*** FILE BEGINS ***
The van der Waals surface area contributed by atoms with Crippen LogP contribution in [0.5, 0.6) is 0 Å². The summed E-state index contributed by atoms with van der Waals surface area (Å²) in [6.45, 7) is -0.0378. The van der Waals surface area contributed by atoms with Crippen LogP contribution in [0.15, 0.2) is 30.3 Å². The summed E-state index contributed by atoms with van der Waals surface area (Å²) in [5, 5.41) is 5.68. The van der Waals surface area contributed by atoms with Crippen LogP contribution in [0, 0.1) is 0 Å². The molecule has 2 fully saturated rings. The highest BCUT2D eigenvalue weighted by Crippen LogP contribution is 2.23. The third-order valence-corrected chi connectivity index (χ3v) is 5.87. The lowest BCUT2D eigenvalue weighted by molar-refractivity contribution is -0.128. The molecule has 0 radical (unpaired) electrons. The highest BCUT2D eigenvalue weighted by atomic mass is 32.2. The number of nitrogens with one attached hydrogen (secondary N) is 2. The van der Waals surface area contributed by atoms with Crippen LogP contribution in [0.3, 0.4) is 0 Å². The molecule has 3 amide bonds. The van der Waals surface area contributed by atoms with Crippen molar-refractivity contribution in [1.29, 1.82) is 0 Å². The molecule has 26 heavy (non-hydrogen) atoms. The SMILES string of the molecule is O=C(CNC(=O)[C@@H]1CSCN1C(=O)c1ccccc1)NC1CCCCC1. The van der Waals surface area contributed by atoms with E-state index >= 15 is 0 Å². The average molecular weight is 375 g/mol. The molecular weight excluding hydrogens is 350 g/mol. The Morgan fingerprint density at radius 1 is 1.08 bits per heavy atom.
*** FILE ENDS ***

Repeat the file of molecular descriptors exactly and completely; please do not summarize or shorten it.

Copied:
The van der Waals surface area contributed by atoms with Crippen LogP contribution in [0.5, 0.6) is 0 Å². The summed E-state index contributed by atoms with van der Waals surface area (Å²) in [6.45, 7) is -0.0378. The van der Waals surface area contributed by atoms with Crippen LogP contribution in [0.15, 0.2) is 30.3 Å². The summed E-state index contributed by atoms with van der Waals surface area (Å²) in [5, 5.41) is 5.68. The van der Waals surface area contributed by atoms with Crippen LogP contribution in [0, 0.1) is 0 Å². The molecule has 2 fully saturated rings. The highest BCUT2D eigenvalue weighted by Crippen LogP contribution is 2.23. The third-order valence-corrected chi connectivity index (χ3v) is 5.87. The lowest BCUT2D eigenvalue weighted by molar-refractivity contribution is -0.128. The molecule has 0 radical (unpaired) electrons. The highest BCUT2D eigenvalue weighted by atomic mass is 32.2. The number of nitrogens with one attached hydrogen (secondary N) is 2. The van der Waals surface area contributed by atoms with Crippen LogP contribution in [0.3, 0.4) is 0 Å². The molecule has 3 amide bonds. The van der Waals surface area contributed by atoms with Crippen molar-refractivity contribution in [1.29, 1.82) is 0 Å². The molecule has 26 heavy (non-hydrogen) atoms. The SMILES string of the molecule is O=C(CNC(=O)[C@@H]1CSCN1C(=O)c1ccccc1)NC1CCCCC1. The van der Waals surface area contributed by atoms with E-state index >= 15 is 0 Å². The average molecular weight is 375 g/mol. The molecular weight excluding hydrogens is 350 g/mol. The Morgan fingerprint density at radius 1 is 1.08 bits per heavy atom.